Sold?

Understanding consumer behavior—before you buy.

What Do Santa and Ads Have in Common? Kids Believe in Both.

Children accept ad claims at face value, and the consequences can be harmful.

One of the more controversial areas of advertising is that targeting children.  What’s the source of this controversy?  Well, critics say it’s exploitative and even harmful.  They say it takes advantage of children’s vulnerabilities to make them desire products that in some cases adversely impact their mental and physical well-being.  In this post I’m going to discuss some of the controversy surrounding advertising targeting children, specifically why it’s said to be exploitative and some ways it can harm children.  Then I’m going to conclude this post with recommendations for protecting children from the influence of commercial advertising.

One of the arguments that advertising targeting children is exploitative is largely based around the finding that children aren’t cognitively developed enough to question advertising content.  Young children, specifically children below age eight have difficulty with abstract and hypothetical thought.  They often don’t realize ads are trying to persuade them; rather they view ads as merely informing them.  This means these children are more likely to accept advertising content at face value, even when it’s fantastic or misleading.  For example, children viewing an ad equating happiness with a certain breakfast are more likely to believe eating that cereal really does cause happiness.  As another example, consider an ad featuring children playing with a motorized or electronic toy.  Children viewing this ad are unlikely to realize the toy may not include batteries or may have to be assembled (children of this age probably won’t understand the disclaimer “Some assembly required”).  When children don’t experience the happiness they thought a certain cereal would bring or when they see that a toy in the box is different from the toy in an ad they may experience disappointment and anger, and may even start learning they can’t trust the world.

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The example in the preceding paragraph concerning breakfast cereal brings me to another controversial area within the topic of advertising targeting children:  Food advertisements.  A very common tactic (in fact the single most common tactic) for food ads targeting children is to equate the advertised product with happiness.  This tactic of course sends the message that the advertised product brings happiness, which is controversial not only because children are less likely to question it, but also because it’s the only tactic used in the ad.  In many food ads targeting children the only thing we learn is that the product brings happiness; we learn nothing at all about the product itself.  If the product is a breakfast cereal for example we don’t even learn the type of grain used in its production.  What I mean by this is that these ads aren’t informative; they appeal exclusively to emotional needs.  This might not be an issue if the advertised product was nutritious, but it usually isn’t.  Many food ads targeting children promote junk food, and junk food consumption is related to obesity and type II diabetes.  The point is that promoting a product that can damage one’s health with claims it increases well-being is deceptive, and the underhandedness is compounded in this case because the target of the promotion is unlikely to question that claim.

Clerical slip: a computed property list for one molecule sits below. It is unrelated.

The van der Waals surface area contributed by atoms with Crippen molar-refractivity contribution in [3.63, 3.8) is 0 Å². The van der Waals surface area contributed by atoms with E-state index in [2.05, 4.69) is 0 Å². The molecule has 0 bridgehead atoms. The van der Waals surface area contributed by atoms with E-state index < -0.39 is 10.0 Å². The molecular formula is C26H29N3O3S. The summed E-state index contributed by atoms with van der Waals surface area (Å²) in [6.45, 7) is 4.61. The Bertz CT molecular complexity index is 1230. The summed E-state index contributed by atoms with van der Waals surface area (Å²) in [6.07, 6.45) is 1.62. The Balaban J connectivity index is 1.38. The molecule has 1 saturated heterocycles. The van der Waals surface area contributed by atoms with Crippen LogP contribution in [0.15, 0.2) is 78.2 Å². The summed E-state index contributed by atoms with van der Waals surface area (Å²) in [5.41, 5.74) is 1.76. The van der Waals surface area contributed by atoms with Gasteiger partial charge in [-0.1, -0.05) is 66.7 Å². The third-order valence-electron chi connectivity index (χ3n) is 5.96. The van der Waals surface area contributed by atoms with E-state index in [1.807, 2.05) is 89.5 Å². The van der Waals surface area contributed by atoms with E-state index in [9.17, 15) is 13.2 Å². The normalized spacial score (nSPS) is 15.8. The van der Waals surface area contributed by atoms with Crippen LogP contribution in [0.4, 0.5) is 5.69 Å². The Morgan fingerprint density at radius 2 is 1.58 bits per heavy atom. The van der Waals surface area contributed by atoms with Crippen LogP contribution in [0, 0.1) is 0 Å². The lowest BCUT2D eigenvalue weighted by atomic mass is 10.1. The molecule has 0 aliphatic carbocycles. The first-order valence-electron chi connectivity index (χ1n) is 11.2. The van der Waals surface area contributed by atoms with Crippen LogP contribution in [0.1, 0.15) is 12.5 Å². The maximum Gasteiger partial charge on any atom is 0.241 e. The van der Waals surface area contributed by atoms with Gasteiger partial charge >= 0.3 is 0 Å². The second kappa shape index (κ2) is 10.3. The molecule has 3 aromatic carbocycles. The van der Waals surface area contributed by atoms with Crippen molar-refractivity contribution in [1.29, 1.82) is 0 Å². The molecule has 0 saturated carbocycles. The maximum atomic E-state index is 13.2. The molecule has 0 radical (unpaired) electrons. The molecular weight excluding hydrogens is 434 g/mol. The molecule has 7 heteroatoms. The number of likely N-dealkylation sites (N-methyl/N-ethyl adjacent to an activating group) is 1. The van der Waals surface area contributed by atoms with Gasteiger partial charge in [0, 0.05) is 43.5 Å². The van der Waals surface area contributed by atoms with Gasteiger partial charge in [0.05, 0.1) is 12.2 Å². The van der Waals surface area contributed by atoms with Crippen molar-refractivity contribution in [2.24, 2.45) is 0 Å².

Modern marketing and advertising targeting children are sophisticated and pervasive.  Billions of dollars are spent every year to bombard children with commercial messages with the goal of persuading them to buy (or ask their parents or guardians to buy) products.  To the extent the effects of exposure to these messages can be negative, and to the further extent children lack the cognitive developmental abilities to protect themselves from these messages, it stands to reason that we as adults ought to protect children from them.  Teaching children to be media literate can increase their defenses against advertising, and usually involves teaching them that ads are biased and must therefore be interpreted with caution.  PBS has a media literacy website called Don’t Buy It that includes information on such topics as how advertisers get food to look so perfect in ads, the difference between designer and bargain brand clothes, and many others.  While teaching media literacy can be helpful for children age eight or older, these interventions are typically ineffective with younger children because of their limited cognitive development.  Therefore, the single best way to protect these children from advertising is to limit their exposure to it by reducing the amount of time they spend with common advertising mediums like television and the Internet.  I know the recommendation to have your kids spend less time in front of the TV and the Internet is trite, but it really is a good way to protect them from advertising.  As a final note, I think it’s worth mentioning that we wouldn’t have to go as far out of our way to reduce children’s exposure to advertising if the U.S. did more to regulate it, both in terms of the amount of child advertising and its content.  Some people are opposed to regulating advertising, claiming business regulations cause harm, however those individuals might consider this:  Advertising regulations are the only thing preventing your kids from seeing tobacco ads targeting (and probably featuring) children.

Ian Zimmerman, Ph.D., is an experimental psychologist who studies consumer behavior in order to help consumers make better, smarter buying decisions.

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